|Publication number||US4703030 A|
|Application number||US 06/891,038|
|Publication date||Oct 27, 1987|
|Filing date||Jul 31, 1986|
|Priority date||Jul 31, 1986|
|Publication number||06891038, 891038, US 4703030 A, US 4703030A, US-A-4703030, US4703030 A, US4703030A|
|Inventors||Mahmoud M. Khader, Norman N. Lichtin|
|Original Assignee||Trustees Of Boston University|
|Export Citation||BiBTeX, EndNote, RefMan|
|Patent Citations (2), Referenced by (9), Classifications (8), Legal Events (10)|
|External Links: USPTO, USPTO Assignment, Espacenet|
Present invention is concerned with activated catalysts useful for the photoassisted reduction of molecular nitrogen by water for the synthesis of ammonia, and is particularly directed to novel, partially reduced ferric oxide catalysts which maintain catalytic activity for extended periods of time which are at least one hundred hours in duration.
The world's principal industrial process for synthesizing ammonia are the Haber-Bosch process and similar methodologies which combine molecular nitrogen with molecular hydrogen over solid catalysts at high temperatures and elevated pressures. These processes require relatively large amounts of energy, are technically very sophisticated, and are based primarily on the use of fossil fuels as the source of hydrogen. Because of their inherent nature and demanding technical requirements, such methodologies are appropriate only for large scale industrial producers which are able to provide the requisite ingredients in the necessary volumes, offer centralized production facilities, and maintain requisite distribution systems for effective use of the process.
Alternatives to large scale industrial methods for the production of ammonia have therefore been sought with the result that considerable research has been performed to find small scale, economically viable, and less energy demanding methods. One development has been the use of metal oxide catalysts and the use of gaseous nitrogen in the air. Exemplifying this development is U.S. Pat. No. 2,500,008 which describes the synthesis of ammonia from hydrogen and nitrogen which are combined with a finely divided iron oxide catalyst and subjected subsequently to ultrasonic vibrations. Another approach involves catalytic processes which synthesize ammonia from nitrogen and water without the use of elemental hydrogen, employing instead various wavelengths of photoenergy. Consistent with this approach is the use of solar energy in various forms as the single energy source and the use of water almost exclusively as the sole reducing agent. Exemplifying this latter approach are the following developments: "Photolysis of Water and Photoreduction of Nitrogen on Titanium Dioxide", Journal Of The American Chemical Society 99:7189-7193 (1977) which describes the photoreduction of nitrogen into ammonia using titanium dioxide alone or when doped with iron, cobalt, molybdenum or nickel, or using iron oxide alone; U.S. Pat. No. 4,113,590 which describes the synthesis of ammonia and hydrazine by reduction of gaseous nitrogen with water using metal oxide catalysts under the influence of ultraviolet light; U.S. Pat. No. 4,427,510 which describes the synthesis of nitrogen-containing compounds by combining metal oxide compounds with gaseous nitrogen, a reducing agent such as water, and sunlight or artificial light; wavelengths in the visible range; and U.S. patent application Ser. No. 634,322 filed July 25, 1984 and allowed Feb. 28, 1986 which describes a method of producing ammonia with or without the use of photoenergy using a solid metal oxide catalyst and an organic compound in aqueous medium.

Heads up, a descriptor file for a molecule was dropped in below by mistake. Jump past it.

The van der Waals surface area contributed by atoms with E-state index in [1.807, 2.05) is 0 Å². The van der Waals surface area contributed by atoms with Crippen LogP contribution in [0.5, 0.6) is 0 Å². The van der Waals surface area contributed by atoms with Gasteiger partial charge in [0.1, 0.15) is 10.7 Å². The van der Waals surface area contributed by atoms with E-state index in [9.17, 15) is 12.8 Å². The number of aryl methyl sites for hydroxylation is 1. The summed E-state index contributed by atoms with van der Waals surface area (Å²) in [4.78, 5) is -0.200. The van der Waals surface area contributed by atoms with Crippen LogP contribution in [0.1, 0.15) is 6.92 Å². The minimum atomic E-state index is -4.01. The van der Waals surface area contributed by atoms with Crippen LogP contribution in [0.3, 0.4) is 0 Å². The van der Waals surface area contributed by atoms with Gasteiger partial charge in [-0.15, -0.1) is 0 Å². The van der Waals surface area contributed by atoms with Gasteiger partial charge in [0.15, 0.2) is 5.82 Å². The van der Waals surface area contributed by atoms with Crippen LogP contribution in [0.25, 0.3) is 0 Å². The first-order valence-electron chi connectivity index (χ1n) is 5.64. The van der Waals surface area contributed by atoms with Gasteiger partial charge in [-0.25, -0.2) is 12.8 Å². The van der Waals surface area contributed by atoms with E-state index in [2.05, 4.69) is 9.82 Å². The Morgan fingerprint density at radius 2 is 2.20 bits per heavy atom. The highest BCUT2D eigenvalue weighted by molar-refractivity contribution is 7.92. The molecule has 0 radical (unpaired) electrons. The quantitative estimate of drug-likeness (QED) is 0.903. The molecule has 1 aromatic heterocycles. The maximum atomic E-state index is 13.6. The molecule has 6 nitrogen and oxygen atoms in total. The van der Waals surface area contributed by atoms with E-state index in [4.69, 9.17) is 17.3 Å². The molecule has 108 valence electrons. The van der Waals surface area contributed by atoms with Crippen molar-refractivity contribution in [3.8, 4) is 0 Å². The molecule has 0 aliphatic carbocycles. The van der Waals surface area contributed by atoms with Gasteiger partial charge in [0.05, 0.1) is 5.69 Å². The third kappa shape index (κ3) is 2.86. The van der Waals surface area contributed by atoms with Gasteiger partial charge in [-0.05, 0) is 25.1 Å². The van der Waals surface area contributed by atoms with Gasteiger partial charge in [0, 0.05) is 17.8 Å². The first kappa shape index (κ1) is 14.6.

Essential in each of these photoassisted processes and techniques is the presence of an active catalyst without which the synthesis of ammonia would not occur. A number of useful catalysts are known and conventionally employed in this art. They include CoO, Co3 O4, Cr2 O3, α-Fe2 O3, MoO3, Nd2 O3, PbO, Pr6 O11, TeO2, WO3, La-Fe-oxide, La-Ti-oxide, Sr-Ti-oxide, Co-Mo-Ti-oxide, Pt-La-Ni-oxide, Pt-Sr-Ti-oxide, Zn-Fe-oxide, and TiO2. These conventionally known metal oxides are useful individually or in combination; and may be used without any preconditioning or, optimally, may be pretreated to increase their catalytic activity. Examples of techniques for preconditioning of catalysts are described within U.S. Pat. Nos. 4,427,510 and 4,113,590.
Of the conventionally known catalysts iron oxide, typically in the form of alpha ferric oxide [α-Fe2 O3 ] is one of the most widely known and used. α-Fe2 O3 occurs in nature as the mineral hematite. It has the corundum structure where the oxide ions form a hexagonally close-packed array with Fe(III) ions occupying octahedral interstices. α-Fe2 O3 is an n-type semiconductor; has a band gap of about 2eV1 ; and can absorb at least 40% of the solar flux at ground level. It has, accordingly, been investigated as a light-absorbing electrode for photoassisted electrolysis of water [Wilhelm et al., J. Electrochem. Soc. 126:419 (1979); Giordano et al., Int. J. Hydrogen Energy 8:763 (1983)]; as an electrode for unbiased photoelectrochemical dissociation of water [Leygraf et al., J. Phys. Chem. 86:4484 (1982); Turner et al., Chem. Phys. Lett. 105:581 (1984)]; and as a catalyst in the photoassisted reduction of nitrogen to ammonia by water or by aqueous organic fluids [Schrauzer et al., J. Am. Chem. Soc. 99:7189 (1977); Lichtin and Vijayakumar, Abstracts of the 163rd Meeting of the Electrochemical Society, May 8-13, 1983, p. 782; Lichtin et al., Proceedings of the June 1985 meeting of the International Solar Energy Society, Montreal, Canada; and U.S. Pat. No. 4,427,510].